We learn nothing without some kind of conflict or adversity.  People who want it spelled out, spoon fed, scriptural, handed down by someone from a pulpit, or wearing a crown or some other symbol of authority are either woefully unsuitable for the Wiccan religion, or have a long difficult road ahead of them in taking control of and owning their lives.



When my eldest was born, and I really experienced those first weeks of being so totally subsumed by the incredible bond we share, I also realized that she was going to drift away from me, little by little, as she grew up and found out what her path was going to be.  They say that a child cannot truly live until their parents die.  I've noted for myself that while you're born with your mother, ultimately, you die alone. 

The last bit of the legacy we leave behind us is in how we face death.  When my mother was doing breast cancer, I got to see just how filled with regret, and how afraid she really was, and how she reacted to and treated the people around her.  Suffice to say, she wasn't as well prepared to deal with it as she needed to be, and does not have appeared to accept the wake up call that I think the cancer event offered.  She's still alive, but she has alienated her kids, grandkids, and a lot of friends in the process.  It really is true that the measure of a man is in how they face adversity, or the unexpected.

Can't say what is beyond the door, but I do know what it looks like from this side.  If you can find that little bit of Grace that it takes to face Death, I suspect that you've beaten it.  I imagine that passage to the next incarnation is quite a bit easier for those who find it.



Wicca is also the faith that says that if it is time to move on to your next life lesson, and it is not found within the bounds of this religion, then go there and do what you need to do with the time you have left.  I know a HPS who recently took a long sabbatical in order to find out why Jesus was calling her after al these years.  After she got her answer, she came back, and i believe that she was magnified by that encounter, and that she can serve the Gods with greater vigor--all of them.  It's like I told my daughter--you don't learn anything when it is simple and easy.

The only obligation you have to Wicca is to keep the oaths you've sworn, and the identities of members of the Craft secret.  Destroy your BoS yourself before you die(if for no other reason, to prevent some well-meaning relative selling it to llewellyn as a tribute to you. ;) ).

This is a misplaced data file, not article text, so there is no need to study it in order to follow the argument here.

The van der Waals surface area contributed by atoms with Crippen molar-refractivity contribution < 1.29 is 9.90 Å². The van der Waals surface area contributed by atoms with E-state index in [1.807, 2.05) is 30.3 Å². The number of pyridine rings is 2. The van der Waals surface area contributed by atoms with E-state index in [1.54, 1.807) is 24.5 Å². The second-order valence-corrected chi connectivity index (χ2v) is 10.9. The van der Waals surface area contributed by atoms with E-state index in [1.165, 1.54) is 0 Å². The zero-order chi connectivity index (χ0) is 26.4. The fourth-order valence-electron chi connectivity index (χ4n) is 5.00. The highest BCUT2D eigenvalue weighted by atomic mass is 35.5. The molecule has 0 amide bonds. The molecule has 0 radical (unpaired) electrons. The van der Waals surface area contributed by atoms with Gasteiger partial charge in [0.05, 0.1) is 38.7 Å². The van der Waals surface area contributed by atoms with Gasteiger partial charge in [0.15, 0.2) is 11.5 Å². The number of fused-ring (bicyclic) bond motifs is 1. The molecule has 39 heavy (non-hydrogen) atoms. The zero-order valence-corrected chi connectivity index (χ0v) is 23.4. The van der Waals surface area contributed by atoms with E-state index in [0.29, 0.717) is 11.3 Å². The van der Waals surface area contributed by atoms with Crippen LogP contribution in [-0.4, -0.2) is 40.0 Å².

I am a servant of the Gods.  It is a role that I took on willingly and without reservation.  I know that to be a witch is to be alone and having to reap what I sow, both good, bad, or unfulfilling.  I also trust that everything in my life has a reason and purpose, and I know that my Gods love me. 

Wicca is a set of practices that bind me to my Brothers and Sisters.  It makes sure that no one gets stabbed with the coven sword because we all know which way to turn in a 9 foot circle.  It provides a gateway to the Mysteries.  It does not make me -like- anyone else, or even assure that I will work with people in ritual who even believe what I believe about the Divine.  My walk is my own, and I know that I die alone, and that I only get out of the experience of living what I put into it, and I have to accept full responsibility for those choices.



Kea,
you never cease to amaze me!
your wisdom, knowledge, humility, etc.
i am humbled by you and appreciate the teaching you give.
thanks,
Ron

Be who you are and say what you feel, because those who mind don't matter and those who matter don't mind. Dr. Seuss


Let My Worship be within the heart that rejoiceth, for behold: all acts of love and pleasure are my rituals. And therefore let there be beauty and strength, power and compassion, honor and humility, mirth and reverence within you. Charge of the Goddess
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6 years ago  ::  Sep 25, 2008 - 2:02AM #8
Gwyddion9
Posts: 320

KeaErisdottir wrote:

I don't see why you would not want to continue in Wicca, if it satisfies your spiritual needs.  Progression through the Mysteries certainly gives perspectives on Life and Death that are of value and comfort.  When you own your life, you have done a lot of The Work, and being able to put end of life issues into perspective is part of that ownership process.  When you put your life on the altar and tell the Gods that it is theirs to do with as they please, it adds yet another dimension.